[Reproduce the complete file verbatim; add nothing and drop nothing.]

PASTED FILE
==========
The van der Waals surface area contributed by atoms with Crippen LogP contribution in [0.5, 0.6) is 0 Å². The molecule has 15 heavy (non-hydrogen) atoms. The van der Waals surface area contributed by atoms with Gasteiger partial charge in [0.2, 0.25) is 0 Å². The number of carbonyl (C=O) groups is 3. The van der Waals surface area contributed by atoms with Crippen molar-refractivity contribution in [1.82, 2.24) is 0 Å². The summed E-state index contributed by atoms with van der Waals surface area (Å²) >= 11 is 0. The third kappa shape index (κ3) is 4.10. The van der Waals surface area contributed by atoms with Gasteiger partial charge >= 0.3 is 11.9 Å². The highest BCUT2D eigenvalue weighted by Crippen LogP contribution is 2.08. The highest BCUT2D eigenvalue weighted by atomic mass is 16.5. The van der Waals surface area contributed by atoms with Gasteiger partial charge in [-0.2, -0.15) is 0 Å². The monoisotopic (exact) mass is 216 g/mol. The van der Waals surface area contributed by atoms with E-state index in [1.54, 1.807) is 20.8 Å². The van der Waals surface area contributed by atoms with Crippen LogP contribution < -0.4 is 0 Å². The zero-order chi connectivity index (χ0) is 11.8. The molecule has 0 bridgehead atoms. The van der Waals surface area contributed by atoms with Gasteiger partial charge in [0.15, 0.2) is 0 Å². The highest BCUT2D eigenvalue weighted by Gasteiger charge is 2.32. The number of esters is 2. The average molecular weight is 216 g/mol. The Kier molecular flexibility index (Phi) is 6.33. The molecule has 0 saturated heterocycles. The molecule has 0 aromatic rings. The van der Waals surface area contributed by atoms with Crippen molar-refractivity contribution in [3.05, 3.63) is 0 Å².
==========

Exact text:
The van der Waals surface area contributed by atoms with Crippen LogP contribution in [0.5, 0.6) is 0 Å². The molecule has 15 heavy (non-hydrogen) atoms. The van der Waals surface area contributed by atoms with Gasteiger partial charge in [0.2, 0.25) is 0 Å². The number of carbonyl (C=O) groups is 3. The van der Waals surface area contributed by atoms with Crippen molar-refractivity contribution in [1.82, 2.24) is 0 Å². The summed E-state index contributed by atoms with van der Waals surface area (Å²) >= 11 is 0. The third kappa shape index (κ3) is 4.10. The van der Waals surface area contributed by atoms with Gasteiger partial charge >= 0.3 is 11.9 Å². The highest BCUT2D eigenvalue weighted by Crippen LogP contribution is 2.08. The highest BCUT2D eigenvalue weighted by atomic mass is 16.5. The van der Waals surface area contributed by atoms with Gasteiger partial charge in [-0.2, -0.15) is 0 Å². The monoisotopic (exact) mass is 216 g/mol. The van der Waals surface area contributed by atoms with E-state index in [1.54, 1.807) is 20.8 Å². The van der Waals surface area contributed by atoms with Crippen LogP contribution < -0.4 is 0 Å². The zero-order chi connectivity index (χ0) is 11.8. The molecule has 0 bridgehead atoms. The van der Waals surface area contributed by atoms with Gasteiger partial charge in [0.15, 0.2) is 0 Å². The highest BCUT2D eigenvalue weighted by Gasteiger charge is 2.32. The number of esters is 2. The average molecular weight is 216 g/mol. The Kier molecular flexibility index (Phi) is 6.33. The molecule has 0 saturated heterocycles. The molecule has 0 aromatic rings. The van der Waals surface area contributed by atoms with Crippen molar-refractivity contribution in [3.05, 3.63) is 0 Å².